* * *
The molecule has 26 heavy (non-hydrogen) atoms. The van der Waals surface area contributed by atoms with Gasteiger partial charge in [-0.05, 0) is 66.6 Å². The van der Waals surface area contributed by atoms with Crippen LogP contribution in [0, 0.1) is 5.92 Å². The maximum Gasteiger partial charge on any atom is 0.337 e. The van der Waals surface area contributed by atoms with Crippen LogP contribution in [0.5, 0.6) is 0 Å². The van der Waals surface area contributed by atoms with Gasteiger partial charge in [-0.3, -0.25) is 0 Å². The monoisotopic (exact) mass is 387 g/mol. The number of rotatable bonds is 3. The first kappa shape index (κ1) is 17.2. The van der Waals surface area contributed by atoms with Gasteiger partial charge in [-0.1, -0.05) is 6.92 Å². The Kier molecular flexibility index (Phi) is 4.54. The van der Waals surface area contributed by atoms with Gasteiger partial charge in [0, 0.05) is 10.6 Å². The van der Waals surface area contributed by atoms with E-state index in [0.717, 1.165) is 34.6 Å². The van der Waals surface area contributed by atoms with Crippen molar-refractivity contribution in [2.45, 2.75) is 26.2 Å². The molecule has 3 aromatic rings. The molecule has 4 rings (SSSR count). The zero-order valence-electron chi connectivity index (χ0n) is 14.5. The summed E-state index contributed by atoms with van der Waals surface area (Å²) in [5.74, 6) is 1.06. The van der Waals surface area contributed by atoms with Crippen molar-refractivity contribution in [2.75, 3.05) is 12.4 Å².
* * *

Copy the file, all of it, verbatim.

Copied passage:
The molecule has 26 heavy (non-hydrogen) atoms. The van der Waals surface area contributed by atoms with Gasteiger partial charge in [-0.05, 0) is 66.6 Å². The van der Waals surface area contributed by atoms with Crippen LogP contribution in [0, 0.1) is 5.92 Å². The maximum Gasteiger partial charge on any atom is 0.337 e. The van der Waals surface area contributed by atoms with Crippen LogP contribution in [0.5, 0.6) is 0 Å². The van der Waals surface area contributed by atoms with Gasteiger partial charge in [-0.3, -0.25) is 0 Å². The monoisotopic (exact) mass is 387 g/mol. The number of rotatable bonds is 3. The first kappa shape index (κ1) is 17.2. The van der Waals surface area contributed by atoms with Gasteiger partial charge in [-0.1, -0.05) is 6.92 Å². The Kier molecular flexibility index (Phi) is 4.54. The van der Waals surface area contributed by atoms with Gasteiger partial charge in [0, 0.05) is 10.6 Å². The van der Waals surface area contributed by atoms with E-state index in [0.717, 1.165) is 34.6 Å². The van der Waals surface area contributed by atoms with Crippen molar-refractivity contribution in [2.45, 2.75) is 26.2 Å². The molecule has 3 aromatic rings. The molecule has 4 rings (SSSR count). The zero-order valence-electron chi connectivity index (χ0n) is 14.5. The summed E-state index contributed by atoms with van der Waals surface area (Å²) in [5.74, 6) is 1.06. The van der Waals surface area contributed by atoms with Crippen molar-refractivity contribution in [2.75, 3.05) is 12.4 Å².